eager for action. In case we should meet with no success, it will nevertheless satisfye the
Indians, being chieftly their desire, it will also terrify the Enemy much, to find such a number
of Men in quest of them. Another advantage which may derive from this is giving the Six
Nations a better opinion of us, than they have hitherto had, and will undoubtedly engage them
to join us against Niagara, should such a thing be set on foot. There are a great many Senecas,
Oltawawees ettc now at my house, 20 of which are to go with me, which I reckon a fine
thing. They bring me very agreable news from the Foreign Nations, who have sent six large
Belts of Wampum to the six Nations, desiring their liberty to destroy Niagara, and that it
should be done very shortly, meaning in a month or so; the Six Nations have now sent for
them to come to their assistance. I shall let your Excell'^^ know the whole affair, as soon as
they have done speaking, which my coming down prevented till my return. I hope your
Excell"'' will not let the Indians be neglected or slighted upon any account, as they are now so
ready to serve us should we go on with any thing it would vastly encourage them. I am â€”
Sir. Your Excell"^*'
most obedient humble servant
390 NEW-YORK COLONIAL MANUSCRIPTS.
Colonel Johnson to Governor Clinton.
[Now- York Papers, Bundle Gg., No. 205.]
28 August 1747.
This is to acquaint Your Excell''^' that I am just setting off this instant for Lake Sacrament
with 400 Christians mostly Volunteers and about as many Indians here present, besides vast
numbers by the Road, who were met yesterday, by one of my people; he says, for about 12
miles the Road was full of them, they one and all come with the greatest speed upon a call
given to some of tiie SI.k Nations, that there was a number of the Enemy approaching near us;
they have also as they tell me called all the Foreign Indians even Conastogy & Susquehanas,
wiiom they expect every day; upon which I left some people at home to fit them out with
what necessarys they want, and send them after me ; if we can but meet this army as they
call it which is very likely, I hope to give your Excell''^ a good account of them. The Indians
being all in great earnest as is plain by their traveling night and day to get hither; what will
be done with them all after my return, which will be in about 12 days at furthest, 1 can't tell,
having nothing left of any consequence for them, what would be worse, to let such a parcel of
fine stout Fellows go back again without employing them further, wherefore I hope Your
Excell'^y Council and Assembly will consider of it seriously before I return, otherwise, I must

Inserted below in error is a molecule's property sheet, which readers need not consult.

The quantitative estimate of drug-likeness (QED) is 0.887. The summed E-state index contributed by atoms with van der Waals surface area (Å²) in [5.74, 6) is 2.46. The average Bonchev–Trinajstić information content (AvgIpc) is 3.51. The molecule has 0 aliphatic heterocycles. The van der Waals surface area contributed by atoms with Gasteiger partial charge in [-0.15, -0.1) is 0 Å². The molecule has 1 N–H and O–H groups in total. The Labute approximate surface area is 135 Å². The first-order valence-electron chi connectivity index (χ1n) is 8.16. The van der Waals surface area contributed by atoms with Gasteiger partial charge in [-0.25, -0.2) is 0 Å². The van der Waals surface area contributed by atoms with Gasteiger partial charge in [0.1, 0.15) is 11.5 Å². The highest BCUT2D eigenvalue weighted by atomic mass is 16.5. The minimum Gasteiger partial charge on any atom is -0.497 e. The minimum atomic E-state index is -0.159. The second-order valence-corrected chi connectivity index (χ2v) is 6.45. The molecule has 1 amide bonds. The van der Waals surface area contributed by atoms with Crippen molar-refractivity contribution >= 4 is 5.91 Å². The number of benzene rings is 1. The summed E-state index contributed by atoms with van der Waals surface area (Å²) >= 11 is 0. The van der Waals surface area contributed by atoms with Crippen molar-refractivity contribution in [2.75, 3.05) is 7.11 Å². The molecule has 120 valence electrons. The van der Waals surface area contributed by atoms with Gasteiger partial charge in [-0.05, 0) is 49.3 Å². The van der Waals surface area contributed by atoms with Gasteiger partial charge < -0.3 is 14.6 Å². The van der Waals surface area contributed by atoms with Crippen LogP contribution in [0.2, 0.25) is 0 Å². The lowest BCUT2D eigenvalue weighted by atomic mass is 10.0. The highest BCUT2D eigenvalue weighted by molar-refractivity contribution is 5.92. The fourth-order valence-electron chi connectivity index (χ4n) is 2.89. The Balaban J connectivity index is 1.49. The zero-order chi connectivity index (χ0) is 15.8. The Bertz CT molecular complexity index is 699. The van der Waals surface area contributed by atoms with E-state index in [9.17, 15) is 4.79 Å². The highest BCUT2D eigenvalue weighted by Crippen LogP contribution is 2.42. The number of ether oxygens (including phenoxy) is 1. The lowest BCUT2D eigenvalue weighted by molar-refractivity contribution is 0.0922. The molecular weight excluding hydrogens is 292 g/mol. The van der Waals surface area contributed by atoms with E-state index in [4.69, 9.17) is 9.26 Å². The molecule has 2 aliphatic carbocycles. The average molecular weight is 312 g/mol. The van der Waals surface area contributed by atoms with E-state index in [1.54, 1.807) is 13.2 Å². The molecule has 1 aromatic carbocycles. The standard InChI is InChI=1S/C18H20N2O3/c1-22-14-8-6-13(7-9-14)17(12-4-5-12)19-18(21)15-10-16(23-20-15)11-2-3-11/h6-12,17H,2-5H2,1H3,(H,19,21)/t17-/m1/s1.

assure Your Excell" there will be no living for me, or any one else in this part of the
world, wiiich perhaps the Gentlemen in that part of the Country may be easy at, as it seems
to all people here they are, by their backwardness, which, doubt not will be the entire ruin
of the Country.
I am with great haste â€” Sir, Your Excell"^^'
most obedient humble servant
Speech of the Indians to Governor Clinton.
[ Ncw-Tork Papers, Bundle Gg , No. 20T. ]
Memorniulum of the Cayugas, Ottrovvanees head of the Onondages and Flat
nose's speech to his Excell'^-'' on the 17. day of July 1747 at Albany.
As they told his Excell"'*'
1". They are sensible that His Excell'=J' our Gov^ and also the Gov"' of Boston, have tryed at
two several times to bring the Cocknewagas from the French interest into our alliance, under
the Five Nations, from whence they are originally proceeded, the reason therefore of some
of them going to Canada, is to make a third tryal themselves, if they can by any means
bring them over to the British Interest, and say if they can by no means perswade them to
return, they shall make no more tryals, but shall reckon them (as they do the French)
inveterate Enemies of the British iNation.
2ndiy 'pi^jjt at a Battle with the Flatheads, they lost four of their best fighters, and had news
that the Flatheads were coming upon them, in three parties, of which they are fearful, one of
the parties having done what thev came out for, but have no news of the other two.
LONDON DOCUMENTS : XXVIII. 391
3'y That one of their Indians in his way down from the Quitways^ met with three otlier
different Nations at Kichaga, where they lodged all together as they lay there, there came a
Battow with nine Frenchmen and landed near them ; after they had landed, a Nation called
Younondadys, called a Council of all that were present, and told them they knew that the five
Nations had taken up the Axe against the French from our Gov', but that they had not taken
the Axe, but desired to use their own weapons, which was granted by the rest of the Nations
then present. Then they immediately killed eight and took the Commander prisoner, whom
they have resolved to return in the place of a great Trader from Pliiladelphia, which was
killed two years ago by the French or his directions, and the scalps they resolved to send
where his Excell'^^ our Gov'' had hung over the War kettle, but that the Indian appointed to
bring them down, had lost his wife, which is the reason, they are not yet come, but they are
resolved to send them to where the War kettle hung over, in order to see if they would not
give the Broth a good relish to the pleasing of his Exceil'''" palate. The Ottowauways and
other Nations thanked them, and said they intended in a short time to make tryal, if they
could not boil the same Broth.
4_thi}- 'fhat some Cocknewaga Indians were arrived at Yaugree^ with a large packet of letters,